President Joe Biden is promising a majority of elementary schools will be open five days a week by the end of his first 100 days in office, restating his goal after his administration came under fire when aides said schools would be considered open if they held in-person learning just one day a week.
Biden’s comments, during a CNN town hall in Milwaukee, marked his clearest statement yet on school re-openings. Biden had pledged in December to reopen “the majority of our schools” in his first 100 days but has since faced increasing questions about how he would define and achieve that goal, with school districts operating under a patchwork of different virtual and in-person learning arrangements nationwide.
“I said open a majority of schools in K through eighth grade, because they’re the easiest to open, the most needed to be open in terms of the impact on children and families having to stay home,” Biden said.
He said comments by White House press secretary Jen Psaki earlier this month that one day a week of in-person learning would meet his goal were “a mistake in the communication.”
Asked when the nation would see kindergarten through eighth grades back to in-person learning five days a week, Biden said, “We’ll be close to that at the end of the first 100 days.” He said he expected many schools would push to stay open through the summer, but suggested reopening would take longer for high schools due to a higher risk of contagion among older students.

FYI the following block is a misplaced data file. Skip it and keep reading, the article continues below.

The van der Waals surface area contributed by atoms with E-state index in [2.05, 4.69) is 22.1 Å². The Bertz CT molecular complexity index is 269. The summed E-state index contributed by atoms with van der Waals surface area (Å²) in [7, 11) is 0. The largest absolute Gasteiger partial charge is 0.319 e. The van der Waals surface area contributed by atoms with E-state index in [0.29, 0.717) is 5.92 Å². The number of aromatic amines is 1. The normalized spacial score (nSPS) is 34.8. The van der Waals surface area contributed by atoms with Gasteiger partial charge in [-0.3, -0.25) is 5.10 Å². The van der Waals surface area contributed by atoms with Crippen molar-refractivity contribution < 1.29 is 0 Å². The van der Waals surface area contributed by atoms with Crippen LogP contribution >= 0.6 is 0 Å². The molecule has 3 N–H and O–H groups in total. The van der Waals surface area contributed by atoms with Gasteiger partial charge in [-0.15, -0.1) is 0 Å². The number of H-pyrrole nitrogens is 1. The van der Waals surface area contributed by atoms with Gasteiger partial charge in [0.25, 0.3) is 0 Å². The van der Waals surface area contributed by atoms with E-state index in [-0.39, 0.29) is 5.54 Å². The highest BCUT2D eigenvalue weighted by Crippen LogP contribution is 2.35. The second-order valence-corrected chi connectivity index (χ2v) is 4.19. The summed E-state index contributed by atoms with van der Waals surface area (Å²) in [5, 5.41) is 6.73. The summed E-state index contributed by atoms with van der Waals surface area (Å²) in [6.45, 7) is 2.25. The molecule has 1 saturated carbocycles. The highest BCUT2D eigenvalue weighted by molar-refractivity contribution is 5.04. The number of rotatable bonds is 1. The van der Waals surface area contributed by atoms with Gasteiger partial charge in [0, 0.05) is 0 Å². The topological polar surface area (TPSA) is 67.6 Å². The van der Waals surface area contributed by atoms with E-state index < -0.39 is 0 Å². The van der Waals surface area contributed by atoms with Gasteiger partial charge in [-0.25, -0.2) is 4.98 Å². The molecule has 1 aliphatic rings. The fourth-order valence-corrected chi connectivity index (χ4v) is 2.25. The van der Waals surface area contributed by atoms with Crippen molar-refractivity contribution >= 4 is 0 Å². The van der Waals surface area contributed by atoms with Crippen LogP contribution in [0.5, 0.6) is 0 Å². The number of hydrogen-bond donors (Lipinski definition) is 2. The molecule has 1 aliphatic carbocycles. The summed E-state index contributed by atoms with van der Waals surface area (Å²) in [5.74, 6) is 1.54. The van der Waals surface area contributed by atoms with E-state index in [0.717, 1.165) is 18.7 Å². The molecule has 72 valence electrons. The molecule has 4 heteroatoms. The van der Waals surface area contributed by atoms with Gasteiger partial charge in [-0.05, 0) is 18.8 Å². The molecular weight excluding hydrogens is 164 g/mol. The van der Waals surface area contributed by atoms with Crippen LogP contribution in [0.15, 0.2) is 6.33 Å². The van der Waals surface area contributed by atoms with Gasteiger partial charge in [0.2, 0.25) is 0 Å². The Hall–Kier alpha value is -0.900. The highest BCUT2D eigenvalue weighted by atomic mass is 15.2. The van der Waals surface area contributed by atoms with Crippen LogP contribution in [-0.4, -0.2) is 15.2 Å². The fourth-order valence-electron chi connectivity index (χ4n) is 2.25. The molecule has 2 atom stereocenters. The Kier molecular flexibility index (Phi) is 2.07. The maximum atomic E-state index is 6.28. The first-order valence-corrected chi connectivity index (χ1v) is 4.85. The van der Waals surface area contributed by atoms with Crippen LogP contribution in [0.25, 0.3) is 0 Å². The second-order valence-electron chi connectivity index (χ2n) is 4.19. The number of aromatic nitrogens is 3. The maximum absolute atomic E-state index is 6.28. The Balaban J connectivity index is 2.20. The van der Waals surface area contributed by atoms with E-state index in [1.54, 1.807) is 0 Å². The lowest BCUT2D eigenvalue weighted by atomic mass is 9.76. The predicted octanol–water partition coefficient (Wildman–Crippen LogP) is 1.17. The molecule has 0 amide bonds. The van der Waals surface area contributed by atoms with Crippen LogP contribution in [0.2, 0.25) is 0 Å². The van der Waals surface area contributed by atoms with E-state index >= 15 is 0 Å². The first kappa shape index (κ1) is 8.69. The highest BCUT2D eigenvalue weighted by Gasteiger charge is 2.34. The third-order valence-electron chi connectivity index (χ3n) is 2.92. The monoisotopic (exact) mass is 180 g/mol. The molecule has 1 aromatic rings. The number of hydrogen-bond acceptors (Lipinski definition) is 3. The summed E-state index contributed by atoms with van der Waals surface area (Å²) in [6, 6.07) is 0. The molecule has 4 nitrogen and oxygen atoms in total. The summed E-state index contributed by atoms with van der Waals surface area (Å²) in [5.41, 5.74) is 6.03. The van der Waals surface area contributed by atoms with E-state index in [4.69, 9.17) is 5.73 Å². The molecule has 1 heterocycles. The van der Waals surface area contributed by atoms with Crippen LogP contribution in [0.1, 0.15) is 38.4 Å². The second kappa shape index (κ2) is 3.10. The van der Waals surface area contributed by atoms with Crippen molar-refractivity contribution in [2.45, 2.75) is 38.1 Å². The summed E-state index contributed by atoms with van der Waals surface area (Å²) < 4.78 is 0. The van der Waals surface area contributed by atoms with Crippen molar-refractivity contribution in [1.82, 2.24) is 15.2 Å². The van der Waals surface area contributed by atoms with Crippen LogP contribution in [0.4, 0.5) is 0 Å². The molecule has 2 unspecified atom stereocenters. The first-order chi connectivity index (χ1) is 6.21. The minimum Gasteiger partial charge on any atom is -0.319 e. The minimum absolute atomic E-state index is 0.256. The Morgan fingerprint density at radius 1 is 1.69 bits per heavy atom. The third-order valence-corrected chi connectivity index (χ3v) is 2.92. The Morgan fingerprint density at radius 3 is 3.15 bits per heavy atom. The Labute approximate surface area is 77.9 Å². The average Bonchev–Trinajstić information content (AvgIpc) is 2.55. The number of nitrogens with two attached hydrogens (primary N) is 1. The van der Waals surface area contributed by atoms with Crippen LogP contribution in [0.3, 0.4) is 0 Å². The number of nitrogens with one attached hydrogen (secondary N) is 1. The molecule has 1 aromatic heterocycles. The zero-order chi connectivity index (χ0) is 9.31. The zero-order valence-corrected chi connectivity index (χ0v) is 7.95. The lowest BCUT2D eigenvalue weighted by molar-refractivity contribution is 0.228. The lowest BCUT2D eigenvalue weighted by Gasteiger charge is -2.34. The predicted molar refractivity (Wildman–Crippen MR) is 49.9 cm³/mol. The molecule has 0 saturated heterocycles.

The town hall touched on a range of issues related to the coronavirus pandemic, from protections for small businesses to the administration’s vaccination plans. Biden said that by the end of July there would be 600 million doses of the vaccine available, enough to vaccinate every American.
But with many of his answers, he sought to emphasize the need for funding to achieve his goals. The town hall was aimed at selling his $1.9 trillion coronavirus aid package directly to the American people, part of an effort designed in part to put pressure on Republican lawmakers and refocus Congress on speedy passage of the bill now that his predecessor’s impeachment trial is behind him.